As you stated in your article, Wooden succeeded in large part because his athletes learned to abide by “specific information geared at providing the athlete with a clearer picture of what to do or what not to do.” It really is that simple, and it takes lots of the fear away in both learning and performing.

  6. Great perspective as usual in your articles. As a soccer coach, and an admirer of coach John Wooden, it is always incredible to find so much value from this great coach and even greater man.

    This is applicable to any area of performance, and even true to parenting.

  7. Great article! There’s a book called Practice Perfect by Doug Lemov that covers more of Wooden’s (and others’) coaching tips. I’m not a sports fan, but was really impressed by the coaches’ attention to detail during and outside of practice. Wooden was really an artist in his approach.

    There was a great exercise in businesses for new managers which illustrates the idea well. About 100 new managers split into groups of 4 or 5. Their goal was to build a model airplane with tinker toys; the builder on the team would be blindfolded and the others had the instructions and would coach. Selected teams were ONLY allowed to praise the blindfolded person when he/she put pieces together and say nothing if anything was wrong. The second group of teams were ONLY allowed to give negative feedback when the blindfolded person did something wrong (e.g., No or Wrong, etc.). The third group of teams were allowed to give both positive and negative feedback during the build process. There was a time limit for the build, something like 15 minutes. The winner was the team who got the plane fully and properly assembled in the least amount of time. The teams that were allowed to give both positive and negative feedback were way ahead of the praise-only and criticism-only teams. This came as a surprise, because before the exercise we had voted that the praise-only teams would perform better. The lesson for managers: balanced and constructive positive and negative feedback result in better performance and efficiency. It seems to be what Wooden does in his coaching, and the example that we should aspire to as teachers and in our own practicing.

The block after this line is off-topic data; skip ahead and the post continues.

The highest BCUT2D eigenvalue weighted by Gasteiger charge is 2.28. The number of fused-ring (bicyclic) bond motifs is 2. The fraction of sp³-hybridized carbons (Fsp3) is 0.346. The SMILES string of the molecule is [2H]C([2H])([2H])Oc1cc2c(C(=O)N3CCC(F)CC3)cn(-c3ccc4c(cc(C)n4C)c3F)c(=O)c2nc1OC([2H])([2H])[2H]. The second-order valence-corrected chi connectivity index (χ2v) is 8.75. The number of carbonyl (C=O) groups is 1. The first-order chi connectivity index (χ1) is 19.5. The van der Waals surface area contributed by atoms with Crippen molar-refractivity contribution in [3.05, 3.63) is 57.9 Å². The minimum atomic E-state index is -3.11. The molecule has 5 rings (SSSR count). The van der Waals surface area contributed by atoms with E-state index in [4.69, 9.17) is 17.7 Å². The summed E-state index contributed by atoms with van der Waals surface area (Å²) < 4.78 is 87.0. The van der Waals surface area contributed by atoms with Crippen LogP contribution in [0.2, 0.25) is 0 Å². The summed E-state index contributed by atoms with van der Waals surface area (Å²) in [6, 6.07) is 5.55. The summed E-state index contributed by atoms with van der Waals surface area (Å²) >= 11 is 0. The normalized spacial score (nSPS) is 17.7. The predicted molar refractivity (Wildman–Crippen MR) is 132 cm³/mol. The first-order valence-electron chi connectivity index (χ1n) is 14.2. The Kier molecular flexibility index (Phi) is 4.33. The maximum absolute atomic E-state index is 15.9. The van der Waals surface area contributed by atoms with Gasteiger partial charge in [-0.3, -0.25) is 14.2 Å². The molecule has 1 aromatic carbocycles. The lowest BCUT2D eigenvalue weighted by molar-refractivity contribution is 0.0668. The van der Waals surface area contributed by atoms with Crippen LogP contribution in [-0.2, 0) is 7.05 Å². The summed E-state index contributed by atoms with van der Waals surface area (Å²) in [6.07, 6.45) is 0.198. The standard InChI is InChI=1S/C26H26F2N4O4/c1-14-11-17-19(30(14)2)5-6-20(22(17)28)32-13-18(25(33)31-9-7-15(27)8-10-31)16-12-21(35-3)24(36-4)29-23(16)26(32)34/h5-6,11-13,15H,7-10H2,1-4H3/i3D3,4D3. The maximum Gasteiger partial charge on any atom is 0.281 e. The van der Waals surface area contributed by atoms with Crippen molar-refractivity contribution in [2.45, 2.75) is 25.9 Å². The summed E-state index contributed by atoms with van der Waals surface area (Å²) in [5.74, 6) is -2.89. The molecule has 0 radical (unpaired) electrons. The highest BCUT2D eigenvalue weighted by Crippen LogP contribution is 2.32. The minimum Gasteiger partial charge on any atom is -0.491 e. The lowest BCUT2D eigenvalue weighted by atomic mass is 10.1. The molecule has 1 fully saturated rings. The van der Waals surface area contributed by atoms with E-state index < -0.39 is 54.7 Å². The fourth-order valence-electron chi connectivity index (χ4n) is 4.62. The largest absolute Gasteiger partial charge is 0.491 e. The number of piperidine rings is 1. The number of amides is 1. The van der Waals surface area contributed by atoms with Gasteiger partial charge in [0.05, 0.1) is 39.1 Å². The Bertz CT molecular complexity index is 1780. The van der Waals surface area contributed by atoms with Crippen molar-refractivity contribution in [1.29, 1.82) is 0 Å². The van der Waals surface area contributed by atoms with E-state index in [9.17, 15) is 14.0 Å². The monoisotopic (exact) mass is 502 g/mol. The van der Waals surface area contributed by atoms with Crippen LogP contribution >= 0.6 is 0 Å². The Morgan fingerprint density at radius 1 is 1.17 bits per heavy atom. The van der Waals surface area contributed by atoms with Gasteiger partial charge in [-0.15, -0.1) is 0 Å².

8. What I love about Wooden’s teaching is his obsession for details and fundamentals. It is so easy to skip over them, but without strong foundation progress is hardly possible. Every musician would definitely benefit from having coach like Wooden in practice room.

    Thanks for your insightful article Noa.

  9. This is a wonderful testament. I am sending it to my student teachers and cooperating teachers.

  10. This article is wonderful. I took a good hard look at what words and phrases I use with students, and realized I don’t take enough advantage of this. If anything, I tend to over-praise. After reading the article, I see that it is not the best strategy to use. But to be honest, I get students who have rarely heard anyone say anything nice about anything they do – kids and adults. With more than a few, I need to ‘go through the back door’ to get to those teaching moments. From ‘tell me what you liked about what you just played’ (aka how to make people cry because NOBODY ever asked that question before, especially ADHD kids and adults) to ‘what would you like to improve?’ to ‘now tell me how you are going to do that?’ (wow – I get to choose?) I have to be very careful with some students how I get to those ‘teaching moments’ without making their thinking revert back to ‘Mom!!! Mrs Bell is picking on me again.’ Such a sharp thin line I have to walk sometimes. Every student has a strength, and my job is to find it and use it. And to remember that what looks like a handicap to one person is actually the greatest gift a student could ever hope to receive.

  11. I would be curious to know what effect does it have when teachers say of something “it’s easy” or “it’s difficult”. How can our perception of diffuculty affect us. Would information, information, information also be the motto of the study in the conclusion.